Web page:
Checklist: How To Identify Your Next Market
The expansion (and opportunity) of cross-border ecommerce has never been greater.
In 2017, European cross-border sales surged by 11%, leading to a turnover of €534 billion. Figures continue to climb, with upwards of $600 billion brought in for 2020.
As an online brand, how can you best plan your expansion into new international markets? What are the best tips for a successful strategy?
In this article, we’ll share some insider tips and practical advice to follow to help sure you get it right.
If you have no brand awareness in the target region, you’ll need to spend significantly on marketing to build inertia. Instead find regions where you have traction so that marketing spend augments and boosts your presence in that market, leading to faster ROI. Having some latent interest will help especially if there is incumbent competition.
You can handle distribution from your domestic center to begin with. Yes, it’s more expensive (and don’t forget about returns) but you can gauge interest in the market before optimizing. Once you have the volume, look at local fulfillment centers.
Make sure you seek legal advice on tax and duties and any other local legislation such as GDPR and CCPA. These are data protection laws for European and Californian residents, respectively.
What are the technical considerations that you should factor in with regard to setting up sales and your store?
Ideally, you want to be able to sell in the currency of the target market. Not just display it, but actually process the transaction in that currency. Otherwise, the customer will bear the FX cost.
Again, ideally, you want to sell in the local language of new international markets. Website translation is still technically fiddly and the translations themselves are a challenge. You can’t automate this. In fact, you need someone that can capture your tone of voice in a foreign language as well as translate, so you need someone specialist.
Once you have those sorted, you need to ensure that customers are getting routed to the correct store. Your website should make an informed guess on a customer’s location by their IP address. If they’re not on the correct local store, a pop-up should suggest that they shop on your localized site for their region.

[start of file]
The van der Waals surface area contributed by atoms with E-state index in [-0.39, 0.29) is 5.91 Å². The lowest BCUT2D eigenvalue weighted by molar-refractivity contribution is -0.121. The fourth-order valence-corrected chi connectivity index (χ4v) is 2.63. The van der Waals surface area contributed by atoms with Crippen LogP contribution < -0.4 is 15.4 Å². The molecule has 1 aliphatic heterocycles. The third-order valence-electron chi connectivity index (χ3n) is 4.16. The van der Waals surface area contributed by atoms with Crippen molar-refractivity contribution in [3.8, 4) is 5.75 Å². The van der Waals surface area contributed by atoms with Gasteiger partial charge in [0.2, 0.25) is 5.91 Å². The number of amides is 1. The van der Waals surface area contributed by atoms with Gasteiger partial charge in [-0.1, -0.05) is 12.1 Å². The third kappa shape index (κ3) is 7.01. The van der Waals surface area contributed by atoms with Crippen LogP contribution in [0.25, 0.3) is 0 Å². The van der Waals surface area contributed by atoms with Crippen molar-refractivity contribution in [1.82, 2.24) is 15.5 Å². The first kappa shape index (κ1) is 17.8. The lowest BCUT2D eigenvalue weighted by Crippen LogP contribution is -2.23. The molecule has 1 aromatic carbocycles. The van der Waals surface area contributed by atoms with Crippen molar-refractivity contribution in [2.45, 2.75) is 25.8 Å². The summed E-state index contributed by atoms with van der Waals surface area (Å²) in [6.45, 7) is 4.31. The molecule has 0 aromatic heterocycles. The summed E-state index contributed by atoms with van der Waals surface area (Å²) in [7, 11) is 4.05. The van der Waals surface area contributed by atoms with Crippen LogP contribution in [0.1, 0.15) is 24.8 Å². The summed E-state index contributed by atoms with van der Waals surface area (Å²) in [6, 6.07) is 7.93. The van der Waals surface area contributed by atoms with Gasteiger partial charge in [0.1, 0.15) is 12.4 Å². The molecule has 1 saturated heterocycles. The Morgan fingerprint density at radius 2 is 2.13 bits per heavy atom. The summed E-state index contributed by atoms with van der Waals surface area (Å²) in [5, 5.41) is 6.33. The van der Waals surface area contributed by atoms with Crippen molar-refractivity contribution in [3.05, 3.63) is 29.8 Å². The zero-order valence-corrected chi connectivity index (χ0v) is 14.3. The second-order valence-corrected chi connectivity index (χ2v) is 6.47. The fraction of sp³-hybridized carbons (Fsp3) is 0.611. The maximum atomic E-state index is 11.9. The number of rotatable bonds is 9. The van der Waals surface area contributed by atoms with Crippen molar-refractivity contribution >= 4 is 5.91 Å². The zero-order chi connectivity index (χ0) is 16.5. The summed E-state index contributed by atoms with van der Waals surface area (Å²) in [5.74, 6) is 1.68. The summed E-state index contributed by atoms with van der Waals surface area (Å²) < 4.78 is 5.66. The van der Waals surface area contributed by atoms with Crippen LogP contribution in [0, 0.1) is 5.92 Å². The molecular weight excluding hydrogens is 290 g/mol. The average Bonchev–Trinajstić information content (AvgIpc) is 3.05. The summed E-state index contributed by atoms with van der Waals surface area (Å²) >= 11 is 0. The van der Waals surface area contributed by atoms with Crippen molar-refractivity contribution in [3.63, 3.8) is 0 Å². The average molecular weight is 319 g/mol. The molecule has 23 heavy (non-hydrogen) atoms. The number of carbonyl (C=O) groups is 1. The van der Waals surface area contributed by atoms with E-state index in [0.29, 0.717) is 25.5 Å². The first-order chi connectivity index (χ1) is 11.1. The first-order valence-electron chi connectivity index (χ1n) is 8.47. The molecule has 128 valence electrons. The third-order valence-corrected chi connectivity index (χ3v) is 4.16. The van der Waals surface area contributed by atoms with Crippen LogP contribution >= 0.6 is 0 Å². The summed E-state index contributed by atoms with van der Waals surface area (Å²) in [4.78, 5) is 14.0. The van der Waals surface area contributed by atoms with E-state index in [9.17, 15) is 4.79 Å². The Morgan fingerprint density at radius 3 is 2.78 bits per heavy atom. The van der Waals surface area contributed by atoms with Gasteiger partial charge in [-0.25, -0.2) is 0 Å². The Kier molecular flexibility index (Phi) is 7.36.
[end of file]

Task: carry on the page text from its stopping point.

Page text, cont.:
You can find out more about how to succeed at international e-commerce on Shopify here.
Thanks Alex! Finally, any examples of clients WMW has helped make this smooth transition?
We built a headless Shopify store for Paul Valentine that is localized in 10+ languages and in 20+ currencies. Each locality has its own subdomain and customers are directed to the right one as described above. Of course, customers can also choose a site they want to go to.
With this type of architecture, it’s easy to launch into new markets. Contentful is where the content editors input the new translations, then a new store just needs configuring to use those alongside the right currency. The system does the rest. This makes international expansion a breeze when it comes to the website.
Lived Experience: Selka
Often it’s the “pull” of an opportunity that will lead brands to broaden their horizons. Let’s also take a look at some of the “push” factors that might be driving expansion into new markets…
Sufio customers, Selka, sell beautifully designed public space furniture, of the highest quality. However, after Covid-19 hit Finland, their sales of contract furnishing fell 70% in just couple of weeks.
Fortunately, a friend of the business had requested a small height adjustable table for his own use (as the pandemic forced him to work from home) just few weeks earlier.
Selka saw this request as a great opportunity. In their own words, it was a “do or die” decision, working fast to take a fresh product to several international markets.
Not only did this mean selling to multiple new markets, it also necessitated a switch to B2C sales – and this was a first for Selka. They also had no internal marketing capacity, and no one on their staff with experience in creating a web store that could handle these new cross-border demands.
But as luck would have it Janne (who had made the original request for the home working desk) had exactly the ecommerce experience they were looking for.
Everything was new, but Janne and Selka found a fantastic way of working together.
“We got great advice from Sufio, Facebook, Google teams, and implemented a really fast development model – ‘Guess most likely successful scenario, implement it quickly, test how it works, develop it further.’”
Within 9 months they had created their prototype, developed their new product, set up the web store and started selling to 26 international markets.
Their biggest challenges (and something for all brands to consider when expanding into new regions!) included their architecture plan – for example how to set up a web store selling both B2B (VAT 0%) and B2C to multiple countries with different VAT%.